Results Top


The demographic characteristics and hematogram of the three age groups are shown in [Table 1]. Except for WC, FPG, and WBC in males and DBP, FPG, HDL-C, and TG in females, other metabolic characteristics, and hematological components were statistically significantly different among these three groups in both genders. A higher age of the participants was correlated with higher SBP and WBC. The opposite trend was observed for WC, DBP, TG, PLT, and Hb levels.
Table 1: Demographic data of different elderly groups

Click here to view


Comparisons of metabolic characteristics in participants with and without MetS among the three age groups are listed in [Table 2]. Except for SBP in males and SBP, DBP, and FPG in females in the oldest old group, the remaining MetS components between participants with and without MetS among the three groups were significantly different because of arbitrary grouping. WBC and Hb levels were significantly higher in participants with MetS in the young-old (65-74 years) and old-old (75-84 years) groups of both sexes (all P < 0.001) and PLT was significantly higher in the young-old (65-74 years) group of females (P < 0.001) with MetS than in participants without MetS. In contrast, there was no difference in hematological parameters between participants with and without MetS in the oldest-old (85-94 years) group.
Table 2: Demographic data of the baseline study participants with and without metabolic syndrome

Click here to view


A multivariable logistic regression model was used to determine the effect of hematological parameters on the risk of MetS after adjusting for confounding factors [Table 3]. For young-old (65-74 years) males, the hematological parameters significantly associated with the risk of MetS included WBC (OR: 1.422, 95% confidence interval [CI]: 1.336-1.514) and Hb level (OR: 1.348, 95% CI: 1.271-1.430) (P < 0.001). For the old-old (75-84 years) group of males, the hematological parameters significantly associated with the risk of MetS included WBC (OR: 1.191, 95% CI: 1.125-1.261) and Hb level (OR: 1.203, 95% CI: 1.122-1.290) (P < 0.001). For the young-old (65-74 years) group of females, a positive association was observed between MetS incidence and WBC (OR: 1.526, 95% CI: 1.437-1.620), Hb level (OR: 1.237, 95% CI: 1.168-1.310), and PLT (OR: 1.101, 95% CI: 1.038-1.168) (P < 0.001). For the old-old (75-84 years) group of females, the ORs for MetS development were WBC (OR: 1.466, 95% CI: 1.286-1.671) and Hb level (OR 1.418, 95% CI: 1.248-1.610) (P < 0.001). There were no significant hematological parameters associated with MetS in the oldest-old (85-94 years) group in this study. However, only WBC (HR: 1.380, 95% CI: 1.193-1.597; P < 0.001) and Hb level (HR: 1.257, 95% CI: 1.093-1.445; P < 0.001) in the young-old (65-74 years) group of males and Hb level (HR: 1.727, 95% CI: 1.054-2.831, P = 0.03) in the old-old (75-84 years) group of females were associated with an increased risk for MetS development during follow-up [Table 4].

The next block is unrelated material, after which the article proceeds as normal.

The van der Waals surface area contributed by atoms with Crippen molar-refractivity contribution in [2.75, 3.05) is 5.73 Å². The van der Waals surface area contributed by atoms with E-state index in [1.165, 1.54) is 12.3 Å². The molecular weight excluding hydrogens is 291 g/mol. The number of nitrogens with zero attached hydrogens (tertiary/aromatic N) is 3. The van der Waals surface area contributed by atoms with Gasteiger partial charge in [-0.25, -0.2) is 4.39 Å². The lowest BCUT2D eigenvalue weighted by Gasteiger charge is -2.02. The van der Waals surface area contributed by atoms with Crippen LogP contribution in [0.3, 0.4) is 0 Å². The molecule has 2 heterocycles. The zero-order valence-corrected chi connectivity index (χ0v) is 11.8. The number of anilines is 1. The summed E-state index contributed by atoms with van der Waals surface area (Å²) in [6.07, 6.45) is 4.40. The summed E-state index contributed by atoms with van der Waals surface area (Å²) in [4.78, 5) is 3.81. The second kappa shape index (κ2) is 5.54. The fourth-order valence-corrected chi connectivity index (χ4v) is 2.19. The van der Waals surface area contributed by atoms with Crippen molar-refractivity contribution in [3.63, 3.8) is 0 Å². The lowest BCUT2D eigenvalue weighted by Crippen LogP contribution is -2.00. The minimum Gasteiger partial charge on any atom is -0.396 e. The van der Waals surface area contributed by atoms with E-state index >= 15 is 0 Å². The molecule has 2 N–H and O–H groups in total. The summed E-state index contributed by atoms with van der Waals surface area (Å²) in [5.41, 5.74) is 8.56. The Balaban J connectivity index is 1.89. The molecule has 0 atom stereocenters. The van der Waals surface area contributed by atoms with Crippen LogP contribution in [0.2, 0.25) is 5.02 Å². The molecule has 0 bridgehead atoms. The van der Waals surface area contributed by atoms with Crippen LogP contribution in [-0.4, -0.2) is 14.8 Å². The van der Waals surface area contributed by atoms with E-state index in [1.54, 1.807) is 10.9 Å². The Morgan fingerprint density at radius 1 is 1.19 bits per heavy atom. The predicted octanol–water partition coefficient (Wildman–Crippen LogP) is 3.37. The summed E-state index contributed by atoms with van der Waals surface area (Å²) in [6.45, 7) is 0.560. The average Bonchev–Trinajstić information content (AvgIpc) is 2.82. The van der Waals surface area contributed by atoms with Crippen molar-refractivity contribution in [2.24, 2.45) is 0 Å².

Table 3: Multivariable logistic regression model of hematogram for the risk of metabolic syndrome

Click here to view
Table 4: Multivariable Cox regression model of hematogram for the future metabolic syndrome

Click here to view


[Figure 1] shows the ROC curve of the hematogram for predicting MetS development among different age groups. In the young-old (65-74 years) group of males, WBC and Hb level were better predictors than PLT (WBC vs. PLT, P = 0.001, Hb vs. PLT, P = 0.004) to predict future MetS development. However, in the young-old (65-74 years) group of females, WBC was the best predictor for future MetS development (WBC vs. Hb, P = 0.001, WBC vs. PLT, P = 001). In the old-old (75-84 years) group of both sexes, WBC and Hb level were better predictors than PLT (WBC vs. PLT, P = 0.001, Hb vs. PLT, P = 0.004) for MetS development. In the oldest-old (85-94 years) group of both sexes, there was no single parameter that outweighed another for estimating future MetS development.
Figure 1: Receiver operating characteristic curve of hematogram in different age groups

Click here to view



  Discussion Top


This is the first study to examine the ability of these three main hematological parameters to estimate future MetS development in the very aged population. We found gender and age differences in the ability to predict further MetS development, in which WBC and Hb level in the young-old (65-74 years) population of males and Hb level in females in the old-old (75-84 years) population were independent factors. The results agree with the results of ROC analysis, which demonstrated that WBC and Hb level were better surrogate markers compared to PLT for predicting future MetS development in both genders in the aged population. However, this close association was not observed in the very aged population.